My son is 11 months out from Tommy John and were working on getting him ready for his senior season…any input on his mechanics would be most appreciated…thanks in advance.
I’m replying, but not to give advice. I want to see if what I’m seeing is what those with vastly superior knowledge see.
- posting and balancing rather than starting f/w hip movement as the lift leg comes up and reaches its peak
- collapsing the front leg as he lands.
- points the ball at second (bad for arm health)
OK, done. Let’s see those who know respond.
Good luck with your son!!!
Thank you sir…i appreciate your comment.
Don’t thank me until someone that knows what they’re talking about chimes in!
Not bad @2022dad, his posting isn’t really all that bad and pointing the ball toward the second baseman is not necessarily bad since he rotates his torso that far as well, so in my opinion he stays connected there.
I think his bigger problem is the spongy landing leg. He’s not firming up on it. It’s absorbing energy rather than transferring energy up through the body. Being this low also is limiting on trunk flexion.
My son was throwing low 70’s with this flaw he developed when he was 12/13 pitching off his first 60/90 field. I still think he developed it as a compensation for the ever-present landing pit or as I also call it–the forward foxhole. As soon as we firmed up his landing, he was able to vault into the upper 70’s. Two years after fixing it, he’s 16 and in the low 80’s.
I mention my son because this year he is a child-possessed about his workouts. He really worked on his squats, forward and lateral lunges, and he has been planking and doing hundreds of quality sit ups each day to strengthen his core and improve his dynamic balance. He also has very strong arms since he can rip off 35-40 pull ups at a time. He knows how fast I throw still and he really wants mid 80’s this spring. If he hits that he’ll pass where I was as a HS Senior while he’ll be in his Junior year. I think this is the year he will pass me in velocity (I still have a low to mid 80’s 4-seamer).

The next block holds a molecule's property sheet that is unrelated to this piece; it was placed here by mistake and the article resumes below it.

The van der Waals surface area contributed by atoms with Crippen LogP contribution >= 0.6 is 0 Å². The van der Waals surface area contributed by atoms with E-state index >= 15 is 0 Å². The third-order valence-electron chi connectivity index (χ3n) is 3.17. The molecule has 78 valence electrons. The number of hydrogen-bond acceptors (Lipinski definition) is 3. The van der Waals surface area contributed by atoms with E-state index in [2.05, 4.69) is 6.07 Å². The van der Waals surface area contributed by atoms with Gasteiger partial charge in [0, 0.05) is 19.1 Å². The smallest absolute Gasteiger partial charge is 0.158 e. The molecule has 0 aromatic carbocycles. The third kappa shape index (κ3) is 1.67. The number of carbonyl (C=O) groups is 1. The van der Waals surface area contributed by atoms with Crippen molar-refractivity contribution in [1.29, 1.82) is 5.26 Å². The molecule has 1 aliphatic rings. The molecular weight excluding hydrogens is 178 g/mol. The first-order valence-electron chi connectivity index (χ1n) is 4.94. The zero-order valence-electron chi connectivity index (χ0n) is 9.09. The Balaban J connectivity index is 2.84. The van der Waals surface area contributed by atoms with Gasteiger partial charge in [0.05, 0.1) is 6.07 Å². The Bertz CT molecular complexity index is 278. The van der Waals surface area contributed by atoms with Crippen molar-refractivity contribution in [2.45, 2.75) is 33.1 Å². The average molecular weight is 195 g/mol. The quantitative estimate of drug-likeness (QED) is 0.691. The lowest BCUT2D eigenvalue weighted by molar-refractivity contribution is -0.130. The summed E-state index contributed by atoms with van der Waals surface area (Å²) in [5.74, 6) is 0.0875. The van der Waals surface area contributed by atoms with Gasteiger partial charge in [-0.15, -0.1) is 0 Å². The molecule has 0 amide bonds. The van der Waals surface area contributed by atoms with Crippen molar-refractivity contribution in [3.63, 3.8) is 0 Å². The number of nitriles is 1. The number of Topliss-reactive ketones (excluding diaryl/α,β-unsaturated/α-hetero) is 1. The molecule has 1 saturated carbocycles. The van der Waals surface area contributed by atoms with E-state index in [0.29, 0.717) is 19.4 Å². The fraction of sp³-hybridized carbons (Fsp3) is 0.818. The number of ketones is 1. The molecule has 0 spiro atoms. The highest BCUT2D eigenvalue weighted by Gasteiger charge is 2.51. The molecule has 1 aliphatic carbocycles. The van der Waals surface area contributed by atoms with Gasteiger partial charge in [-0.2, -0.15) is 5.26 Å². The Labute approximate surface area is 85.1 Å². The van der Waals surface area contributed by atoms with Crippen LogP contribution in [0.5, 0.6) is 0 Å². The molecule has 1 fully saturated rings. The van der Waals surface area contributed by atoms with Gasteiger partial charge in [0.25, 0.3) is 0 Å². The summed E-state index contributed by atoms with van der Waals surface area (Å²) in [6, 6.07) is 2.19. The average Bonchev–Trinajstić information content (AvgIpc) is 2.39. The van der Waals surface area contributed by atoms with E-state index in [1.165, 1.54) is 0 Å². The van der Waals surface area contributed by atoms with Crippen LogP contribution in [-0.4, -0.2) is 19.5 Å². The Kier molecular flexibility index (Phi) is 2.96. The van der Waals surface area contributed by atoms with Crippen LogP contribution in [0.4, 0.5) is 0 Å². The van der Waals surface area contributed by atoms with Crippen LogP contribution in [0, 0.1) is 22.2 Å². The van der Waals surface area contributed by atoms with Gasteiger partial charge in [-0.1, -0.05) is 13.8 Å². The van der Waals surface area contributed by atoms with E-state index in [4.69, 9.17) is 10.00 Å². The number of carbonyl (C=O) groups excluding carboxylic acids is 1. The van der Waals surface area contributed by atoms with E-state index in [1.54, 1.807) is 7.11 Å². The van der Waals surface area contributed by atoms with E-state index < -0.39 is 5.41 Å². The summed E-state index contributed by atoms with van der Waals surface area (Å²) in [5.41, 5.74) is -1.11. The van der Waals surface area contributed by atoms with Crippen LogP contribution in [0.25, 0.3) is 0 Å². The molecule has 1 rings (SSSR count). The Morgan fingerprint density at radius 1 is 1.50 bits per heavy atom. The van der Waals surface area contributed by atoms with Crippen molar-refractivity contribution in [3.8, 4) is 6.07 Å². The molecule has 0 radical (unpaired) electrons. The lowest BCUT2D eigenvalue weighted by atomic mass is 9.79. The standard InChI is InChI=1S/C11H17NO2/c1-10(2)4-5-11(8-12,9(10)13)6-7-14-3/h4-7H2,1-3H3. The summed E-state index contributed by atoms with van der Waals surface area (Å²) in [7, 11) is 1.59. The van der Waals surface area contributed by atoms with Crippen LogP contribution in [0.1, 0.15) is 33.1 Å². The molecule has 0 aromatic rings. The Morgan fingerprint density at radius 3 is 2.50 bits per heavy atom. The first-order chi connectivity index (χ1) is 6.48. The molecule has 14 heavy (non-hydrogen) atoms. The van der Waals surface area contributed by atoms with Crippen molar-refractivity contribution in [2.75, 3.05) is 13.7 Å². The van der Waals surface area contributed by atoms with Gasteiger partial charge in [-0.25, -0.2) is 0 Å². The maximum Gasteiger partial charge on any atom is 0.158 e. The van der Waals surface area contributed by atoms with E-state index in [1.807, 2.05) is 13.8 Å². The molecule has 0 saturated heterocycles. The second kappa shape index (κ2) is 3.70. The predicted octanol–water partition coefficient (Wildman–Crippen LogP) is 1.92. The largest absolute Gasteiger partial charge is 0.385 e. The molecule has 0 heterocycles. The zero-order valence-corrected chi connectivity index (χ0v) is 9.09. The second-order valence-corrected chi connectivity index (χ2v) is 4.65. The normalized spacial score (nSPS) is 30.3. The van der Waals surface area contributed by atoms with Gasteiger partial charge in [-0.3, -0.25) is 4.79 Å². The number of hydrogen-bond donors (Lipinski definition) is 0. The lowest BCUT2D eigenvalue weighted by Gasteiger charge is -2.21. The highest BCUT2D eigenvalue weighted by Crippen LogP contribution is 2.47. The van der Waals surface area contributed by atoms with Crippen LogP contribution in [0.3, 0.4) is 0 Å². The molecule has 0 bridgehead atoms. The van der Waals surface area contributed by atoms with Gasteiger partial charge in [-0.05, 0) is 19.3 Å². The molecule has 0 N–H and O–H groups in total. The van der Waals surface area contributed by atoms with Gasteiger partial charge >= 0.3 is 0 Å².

I think, for Zach, he needs to work on his conditioning to take the next step. It worked for me, it’s working for my son, too.
Thanks CoachPaul…during his recovery he was limited in his workouts etc but since he has really worked hard…we will work on that land leg and hopefully that wil get him a little more…currently hes throwing mid to upper 80s and working hard to reach his goal of mid 90s…again thanks for your input…im still pitching at 45 and reaching 80-83…but he has surpassed my high school max and he has much more ability than i ever had…good luck to your son as well
Your son looks very solid. A couple of small suggestions:
I’m a big advocate of taking a much smaller/shorter rocker step straight back or at a 45 angle, as opposed to the side. I think taking a big step directly to the side, slows down a pitcher’s motion and prohibits the ability to start generating momentum early in the delivery, which leads to my second suggestion…
I’d like to see him move faster down the mound so that when he releases the baseball, his chin is out in front of his stride/plant foot toes, instead of directly over it or behind it. Pitchers that move fast correctly start drifting slightly toward home plate at the apex of their leg lift – and then that momentum then continues throughout the entire rest of the delivery.